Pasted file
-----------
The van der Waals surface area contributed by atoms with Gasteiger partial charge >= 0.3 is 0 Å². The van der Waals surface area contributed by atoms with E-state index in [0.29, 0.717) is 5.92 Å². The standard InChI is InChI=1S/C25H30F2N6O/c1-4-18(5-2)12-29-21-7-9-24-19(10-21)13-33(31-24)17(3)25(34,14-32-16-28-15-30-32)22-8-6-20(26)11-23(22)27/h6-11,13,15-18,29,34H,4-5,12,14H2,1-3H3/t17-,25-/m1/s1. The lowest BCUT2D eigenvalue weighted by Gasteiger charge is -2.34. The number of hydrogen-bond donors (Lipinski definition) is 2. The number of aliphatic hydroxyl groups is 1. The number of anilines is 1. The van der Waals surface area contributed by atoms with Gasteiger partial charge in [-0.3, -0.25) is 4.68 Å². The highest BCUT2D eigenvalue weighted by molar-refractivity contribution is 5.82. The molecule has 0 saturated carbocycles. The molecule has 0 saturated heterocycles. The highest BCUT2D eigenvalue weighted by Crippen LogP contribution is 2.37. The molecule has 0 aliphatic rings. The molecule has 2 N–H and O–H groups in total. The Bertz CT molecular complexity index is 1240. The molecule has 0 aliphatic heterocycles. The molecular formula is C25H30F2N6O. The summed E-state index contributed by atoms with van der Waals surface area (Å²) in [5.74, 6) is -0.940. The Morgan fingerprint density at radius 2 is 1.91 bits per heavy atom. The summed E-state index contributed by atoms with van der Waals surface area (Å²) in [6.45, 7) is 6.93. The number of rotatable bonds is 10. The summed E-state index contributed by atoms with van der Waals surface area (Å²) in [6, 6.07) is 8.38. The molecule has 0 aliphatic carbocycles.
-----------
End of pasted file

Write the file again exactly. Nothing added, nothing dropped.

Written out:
The van der Waals surface area contributed by atoms with Gasteiger partial charge >= 0.3 is 0 Å². The van der Waals surface area contributed by atoms with E-state index in [0.29, 0.717) is 5.92 Å². The standard InChI is InChI=1S/C25H30F2N6O/c1-4-18(5-2)12-29-21-7-9-24-19(10-21)13-33(31-24)17(3)25(34,14-32-16-28-15-30-32)22-8-6-20(26)11-23(22)27/h6-11,13,15-18,29,34H,4-5,12,14H2,1-3H3/t17-,25-/m1/s1. The lowest BCUT2D eigenvalue weighted by Gasteiger charge is -2.34. The number of hydrogen-bond donors (Lipinski definition) is 2. The number of aliphatic hydroxyl groups is 1. The number of anilines is 1. The van der Waals surface area contributed by atoms with Gasteiger partial charge in [-0.3, -0.25) is 4.68 Å². The highest BCUT2D eigenvalue weighted by molar-refractivity contribution is 5.82. The molecule has 0 saturated carbocycles. The molecule has 0 saturated heterocycles. The highest BCUT2D eigenvalue weighted by Crippen LogP contribution is 2.37. The molecule has 0 aliphatic rings. The molecule has 2 N–H and O–H groups in total. The Bertz CT molecular complexity index is 1240. The molecule has 0 aliphatic heterocycles. The molecular formula is C25H30F2N6O. The summed E-state index contributed by atoms with van der Waals surface area (Å²) in [5.74, 6) is -0.940. The Morgan fingerprint density at radius 2 is 1.91 bits per heavy atom. The summed E-state index contributed by atoms with van der Waals surface area (Å²) in [6.45, 7) is 6.93. The number of rotatable bonds is 10. The summed E-state index contributed by atoms with van der Waals surface area (Å²) in [6, 6.07) is 8.38. The molecule has 0 aliphatic carbocycles.